LEARNING

Learning At The Potter's Wheel is a collection of articles on home, family, marriage, parenting, natural medicine and herbs. . . along with a few other items of interest. Have fun sorting through my junk drawer of assorted thoughts and ramblings.

AT THE POTTER'S WHEEL

The Potter has persisted in giving me treasures I don't always understand or appreciate. Patiently, He is teaching me to trust that all I really need to know is that I am in HIS hands. . .

HENNA


ALSO KNOWN AS:
Lawsonia inermis

Henne, Al-Khanna,

Al-henna
, Jamaica
Mignonette
Mehndi, Mendee

Egyptian Privet, Smooth Lawsonia

PARTS USED
Flowers, powdered leaves, fruit

PHYTOCHEMICALS & NUTRIENTS
A brown substance in Henna has a resinoid fracture. This chemical property (which characterize tannins) is where the name hannotannic acid is derived. The red-orange dye molecule, lawsone, bonds with proteins, helping it stain skin, hair, fingernails, leather, silk and wool.

PROPERTIES & USES
Powdered Henna leaves have been in use from the ancient times in Eastern countries.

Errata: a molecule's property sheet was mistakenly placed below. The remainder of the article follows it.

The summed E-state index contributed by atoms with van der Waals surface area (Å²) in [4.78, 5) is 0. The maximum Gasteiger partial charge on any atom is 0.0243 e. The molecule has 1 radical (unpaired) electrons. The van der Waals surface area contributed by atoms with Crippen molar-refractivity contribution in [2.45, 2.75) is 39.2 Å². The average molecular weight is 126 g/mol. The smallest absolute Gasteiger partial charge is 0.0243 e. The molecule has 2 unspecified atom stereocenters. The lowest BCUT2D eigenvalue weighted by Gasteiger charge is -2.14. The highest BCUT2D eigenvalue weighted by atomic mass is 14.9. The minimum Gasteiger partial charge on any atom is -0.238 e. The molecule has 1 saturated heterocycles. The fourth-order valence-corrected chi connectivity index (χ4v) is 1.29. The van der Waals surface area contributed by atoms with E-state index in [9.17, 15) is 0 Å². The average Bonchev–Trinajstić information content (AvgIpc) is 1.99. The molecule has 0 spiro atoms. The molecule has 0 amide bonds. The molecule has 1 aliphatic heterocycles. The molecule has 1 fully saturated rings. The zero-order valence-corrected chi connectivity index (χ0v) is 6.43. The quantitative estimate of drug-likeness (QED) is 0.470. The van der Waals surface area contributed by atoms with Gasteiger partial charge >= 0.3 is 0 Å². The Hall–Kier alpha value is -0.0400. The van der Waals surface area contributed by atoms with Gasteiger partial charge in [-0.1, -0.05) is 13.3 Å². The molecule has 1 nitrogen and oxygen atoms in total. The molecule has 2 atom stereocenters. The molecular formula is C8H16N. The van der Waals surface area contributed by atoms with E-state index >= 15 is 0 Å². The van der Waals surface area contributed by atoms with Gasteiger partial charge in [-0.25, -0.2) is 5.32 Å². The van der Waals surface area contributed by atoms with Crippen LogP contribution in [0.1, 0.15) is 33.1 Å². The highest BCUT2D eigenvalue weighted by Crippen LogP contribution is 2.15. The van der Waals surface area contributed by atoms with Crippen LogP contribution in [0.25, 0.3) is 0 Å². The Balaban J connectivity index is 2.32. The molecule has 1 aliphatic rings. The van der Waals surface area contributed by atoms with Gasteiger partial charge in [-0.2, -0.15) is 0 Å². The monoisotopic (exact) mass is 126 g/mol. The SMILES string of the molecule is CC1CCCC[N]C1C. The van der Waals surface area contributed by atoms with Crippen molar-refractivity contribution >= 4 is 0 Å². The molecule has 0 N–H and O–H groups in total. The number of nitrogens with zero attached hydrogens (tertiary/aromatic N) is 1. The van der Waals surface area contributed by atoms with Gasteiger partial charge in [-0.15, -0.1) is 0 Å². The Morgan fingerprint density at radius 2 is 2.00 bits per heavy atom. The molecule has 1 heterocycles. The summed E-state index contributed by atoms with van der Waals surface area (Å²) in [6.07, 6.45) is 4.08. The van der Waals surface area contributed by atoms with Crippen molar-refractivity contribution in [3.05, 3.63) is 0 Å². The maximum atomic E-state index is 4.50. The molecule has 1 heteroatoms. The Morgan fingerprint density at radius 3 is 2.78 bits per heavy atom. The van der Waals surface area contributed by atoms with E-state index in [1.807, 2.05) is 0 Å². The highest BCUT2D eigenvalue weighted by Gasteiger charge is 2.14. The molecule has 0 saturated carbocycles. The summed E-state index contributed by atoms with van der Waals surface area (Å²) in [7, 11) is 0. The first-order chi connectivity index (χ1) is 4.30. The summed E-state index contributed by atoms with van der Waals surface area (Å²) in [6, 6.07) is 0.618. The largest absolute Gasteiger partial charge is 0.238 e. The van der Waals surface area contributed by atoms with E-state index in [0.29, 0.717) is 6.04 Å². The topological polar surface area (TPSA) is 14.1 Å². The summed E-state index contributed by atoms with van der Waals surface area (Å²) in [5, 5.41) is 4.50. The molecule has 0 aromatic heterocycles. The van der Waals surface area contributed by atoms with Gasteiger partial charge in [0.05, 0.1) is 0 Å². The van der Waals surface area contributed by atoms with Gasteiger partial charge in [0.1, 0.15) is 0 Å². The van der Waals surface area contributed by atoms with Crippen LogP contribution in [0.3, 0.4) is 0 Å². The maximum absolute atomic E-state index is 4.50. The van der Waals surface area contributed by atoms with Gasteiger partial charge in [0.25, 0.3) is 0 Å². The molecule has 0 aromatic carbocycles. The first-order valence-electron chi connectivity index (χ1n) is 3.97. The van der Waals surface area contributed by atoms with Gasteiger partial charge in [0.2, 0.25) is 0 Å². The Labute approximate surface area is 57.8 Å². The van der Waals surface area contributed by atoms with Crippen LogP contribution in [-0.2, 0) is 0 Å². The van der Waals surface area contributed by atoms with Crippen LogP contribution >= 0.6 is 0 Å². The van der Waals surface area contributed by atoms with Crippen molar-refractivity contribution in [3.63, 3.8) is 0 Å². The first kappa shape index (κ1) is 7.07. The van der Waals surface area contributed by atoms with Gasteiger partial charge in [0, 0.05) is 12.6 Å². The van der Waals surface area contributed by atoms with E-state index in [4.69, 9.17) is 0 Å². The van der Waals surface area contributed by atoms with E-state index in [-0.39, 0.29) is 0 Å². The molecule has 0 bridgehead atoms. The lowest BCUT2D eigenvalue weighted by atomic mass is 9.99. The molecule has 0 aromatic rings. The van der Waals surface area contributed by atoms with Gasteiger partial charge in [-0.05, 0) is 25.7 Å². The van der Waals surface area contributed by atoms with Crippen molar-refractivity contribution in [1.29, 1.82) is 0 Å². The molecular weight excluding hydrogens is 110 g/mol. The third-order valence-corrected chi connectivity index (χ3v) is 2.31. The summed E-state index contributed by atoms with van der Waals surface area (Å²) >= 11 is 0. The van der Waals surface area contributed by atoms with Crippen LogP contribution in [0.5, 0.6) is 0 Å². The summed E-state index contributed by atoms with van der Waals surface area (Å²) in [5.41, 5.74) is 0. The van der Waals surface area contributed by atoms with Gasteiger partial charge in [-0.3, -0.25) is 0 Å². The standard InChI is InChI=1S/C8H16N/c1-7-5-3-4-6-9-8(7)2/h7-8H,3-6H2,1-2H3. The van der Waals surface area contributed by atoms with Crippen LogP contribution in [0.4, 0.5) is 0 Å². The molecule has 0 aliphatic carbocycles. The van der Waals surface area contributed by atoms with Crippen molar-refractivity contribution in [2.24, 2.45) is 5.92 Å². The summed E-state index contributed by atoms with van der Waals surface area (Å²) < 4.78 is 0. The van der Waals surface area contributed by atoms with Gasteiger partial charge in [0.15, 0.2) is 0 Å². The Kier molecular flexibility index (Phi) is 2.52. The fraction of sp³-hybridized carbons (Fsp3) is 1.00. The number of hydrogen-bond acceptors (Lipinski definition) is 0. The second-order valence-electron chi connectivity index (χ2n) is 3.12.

The dye molecule, lawsone, is found primarily in the leaves, and is in the highest levels in the petioles (or the stalk) of the leaf. As a dye for the skin or nails the powder may be mixed with catechu or lucerne, made into a paste with hot water, and spread on the part to be dyed, being allowed to remain for one night.

Since 1890 Henna has been widely used in Europe for tinting the hair. This is usually done in the form of a shampoo. Many shades can be mixed by using the leaves of other plants, such as indigo or cassia. There are no such plants as black henna or neutral henna. Companies which make such claims use these other leaves or chemicals to achieve the variations. A product marketed as black or neutral Henna may contain unlisted dyes and chemicals. Henna’s natural coloration, when used for dyeing the hair and the nails, is a reddish-yellow color.

CAUTIONS & CONSIDERATIONS
If you aren’t certain whether you will like the result, take the time to test Henna in an inconspicuous place before treating a large area.

Disclaimer: None of this is to be considered a substitute for medical examination and/or treatment. Use what you will, but do so knowing that you must consider your own circumstance and the application of these things with sound judgment.




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